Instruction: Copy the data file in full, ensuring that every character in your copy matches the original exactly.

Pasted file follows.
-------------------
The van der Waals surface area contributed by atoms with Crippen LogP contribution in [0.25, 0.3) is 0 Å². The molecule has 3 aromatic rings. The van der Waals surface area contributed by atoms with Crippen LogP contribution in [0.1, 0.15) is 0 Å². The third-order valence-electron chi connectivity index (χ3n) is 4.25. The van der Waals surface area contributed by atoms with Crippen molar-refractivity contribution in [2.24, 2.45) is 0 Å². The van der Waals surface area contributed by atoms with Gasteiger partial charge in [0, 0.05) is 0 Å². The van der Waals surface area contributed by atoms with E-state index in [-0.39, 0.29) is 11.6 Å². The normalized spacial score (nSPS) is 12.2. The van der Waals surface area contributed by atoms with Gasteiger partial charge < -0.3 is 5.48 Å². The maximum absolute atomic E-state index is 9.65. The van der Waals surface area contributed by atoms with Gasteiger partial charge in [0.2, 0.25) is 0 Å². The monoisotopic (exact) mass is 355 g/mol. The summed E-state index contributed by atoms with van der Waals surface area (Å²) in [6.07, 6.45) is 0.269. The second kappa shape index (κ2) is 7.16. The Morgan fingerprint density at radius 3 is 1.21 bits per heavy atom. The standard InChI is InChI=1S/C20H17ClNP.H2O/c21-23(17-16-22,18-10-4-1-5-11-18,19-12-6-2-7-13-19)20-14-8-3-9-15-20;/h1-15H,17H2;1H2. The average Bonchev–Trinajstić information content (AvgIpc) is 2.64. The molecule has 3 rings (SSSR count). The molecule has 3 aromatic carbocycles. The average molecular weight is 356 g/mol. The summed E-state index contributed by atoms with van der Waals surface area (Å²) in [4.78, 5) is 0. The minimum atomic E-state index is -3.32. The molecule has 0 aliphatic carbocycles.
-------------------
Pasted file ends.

The van der Waals surface area contributed by atoms with Crippen LogP contribution in [0.25, 0.3) is 0 Å². The molecule has 3 aromatic rings. The van der Waals surface area contributed by atoms with Crippen LogP contribution in [0.1, 0.15) is 0 Å². The third-order valence-electron chi connectivity index (χ3n) is 4.25. The van der Waals surface area contributed by atoms with Crippen molar-refractivity contribution in [2.24, 2.45) is 0 Å². The van der Waals surface area contributed by atoms with Gasteiger partial charge in [0, 0.05) is 0 Å². The van der Waals surface area contributed by atoms with E-state index in [-0.39, 0.29) is 11.6 Å². The normalized spacial score (nSPS) is 12.2. The van der Waals surface area contributed by atoms with Gasteiger partial charge < -0.3 is 5.48 Å². The maximum absolute atomic E-state index is 9.65. The van der Waals surface area contributed by atoms with Gasteiger partial charge in [0.2, 0.25) is 0 Å². The monoisotopic (exact) mass is 355 g/mol. The summed E-state index contributed by atoms with van der Waals surface area (Å²) in [6.07, 6.45) is 0.269. The second kappa shape index (κ2) is 7.16. The Morgan fingerprint density at radius 3 is 1.21 bits per heavy atom. The standard InChI is InChI=1S/C20H17ClNP.H2O/c21-23(17-16-22,18-10-4-1-5-11-18,19-12-6-2-7-13-19)20-14-8-3-9-15-20;/h1-15H,17H2;1H2. The average Bonchev–Trinajstić information content (AvgIpc) is 2.64. The molecule has 3 rings (SSSR count). The molecule has 3 aromatic carbocycles. The average molecular weight is 356 g/mol. The summed E-state index contributed by atoms with van der Waals surface area (Å²) in [4.78, 5) is 0. The minimum atomic E-state index is -3.32. The molecule has 0 aliphatic carbocycles.